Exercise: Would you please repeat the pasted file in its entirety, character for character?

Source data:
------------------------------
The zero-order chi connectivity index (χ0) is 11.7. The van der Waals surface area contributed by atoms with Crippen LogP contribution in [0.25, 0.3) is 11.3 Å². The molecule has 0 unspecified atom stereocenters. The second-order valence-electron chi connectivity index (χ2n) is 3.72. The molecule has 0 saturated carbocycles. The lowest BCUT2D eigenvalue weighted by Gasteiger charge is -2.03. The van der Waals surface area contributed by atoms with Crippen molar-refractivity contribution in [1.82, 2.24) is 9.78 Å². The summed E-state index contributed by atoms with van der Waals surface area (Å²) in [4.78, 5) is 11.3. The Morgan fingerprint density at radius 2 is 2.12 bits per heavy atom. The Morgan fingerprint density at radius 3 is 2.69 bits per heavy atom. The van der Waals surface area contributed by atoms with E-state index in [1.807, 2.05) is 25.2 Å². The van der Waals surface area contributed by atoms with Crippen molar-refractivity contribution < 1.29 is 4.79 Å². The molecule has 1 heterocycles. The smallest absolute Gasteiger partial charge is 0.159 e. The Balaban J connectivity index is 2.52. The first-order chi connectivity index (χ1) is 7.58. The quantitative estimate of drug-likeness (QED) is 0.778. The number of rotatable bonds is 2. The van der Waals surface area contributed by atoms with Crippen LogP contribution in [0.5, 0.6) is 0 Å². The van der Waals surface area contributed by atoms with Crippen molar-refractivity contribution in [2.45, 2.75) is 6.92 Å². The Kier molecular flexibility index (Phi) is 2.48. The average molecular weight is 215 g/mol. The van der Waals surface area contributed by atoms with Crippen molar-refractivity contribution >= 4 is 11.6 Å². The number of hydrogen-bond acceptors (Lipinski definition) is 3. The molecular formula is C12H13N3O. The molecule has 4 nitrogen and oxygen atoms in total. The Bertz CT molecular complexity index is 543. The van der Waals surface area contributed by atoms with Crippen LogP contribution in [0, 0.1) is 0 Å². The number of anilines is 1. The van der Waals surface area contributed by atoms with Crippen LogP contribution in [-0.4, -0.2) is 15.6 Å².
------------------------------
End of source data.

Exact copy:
The zero-order chi connectivity index (χ0) is 11.7. The van der Waals surface area contributed by atoms with Crippen LogP contribution in [0.25, 0.3) is 11.3 Å². The molecule has 0 unspecified atom stereocenters. The second-order valence-electron chi connectivity index (χ2n) is 3.72. The molecule has 0 saturated carbocycles. The lowest BCUT2D eigenvalue weighted by Gasteiger charge is -2.03. The van der Waals surface area contributed by atoms with Crippen molar-refractivity contribution in [1.82, 2.24) is 9.78 Å². The summed E-state index contributed by atoms with van der Waals surface area (Å²) in [4.78, 5) is 11.3. The Morgan fingerprint density at radius 2 is 2.12 bits per heavy atom. The Morgan fingerprint density at radius 3 is 2.69 bits per heavy atom. The van der Waals surface area contributed by atoms with E-state index in [1.807, 2.05) is 25.2 Å². The van der Waals surface area contributed by atoms with Crippen molar-refractivity contribution < 1.29 is 4.79 Å². The molecule has 1 heterocycles. The smallest absolute Gasteiger partial charge is 0.159 e. The Balaban J connectivity index is 2.52. The first-order chi connectivity index (χ1) is 7.58. The quantitative estimate of drug-likeness (QED) is 0.778. The number of rotatable bonds is 2. The van der Waals surface area contributed by atoms with Crippen LogP contribution in [0.5, 0.6) is 0 Å². The van der Waals surface area contributed by atoms with Crippen molar-refractivity contribution in [2.45, 2.75) is 6.92 Å². The Kier molecular flexibility index (Phi) is 2.48. The average molecular weight is 215 g/mol. The van der Waals surface area contributed by atoms with Crippen molar-refractivity contribution >= 4 is 11.6 Å². The number of hydrogen-bond acceptors (Lipinski definition) is 3. The molecular formula is C12H13N3O. The molecule has 4 nitrogen and oxygen atoms in total. The Bertz CT molecular complexity index is 543. The van der Waals surface area contributed by atoms with Crippen LogP contribution in [0, 0.1) is 0 Å². The number of anilines is 1. The van der Waals surface area contributed by atoms with Crippen LogP contribution in [-0.4, -0.2) is 15.6 Å².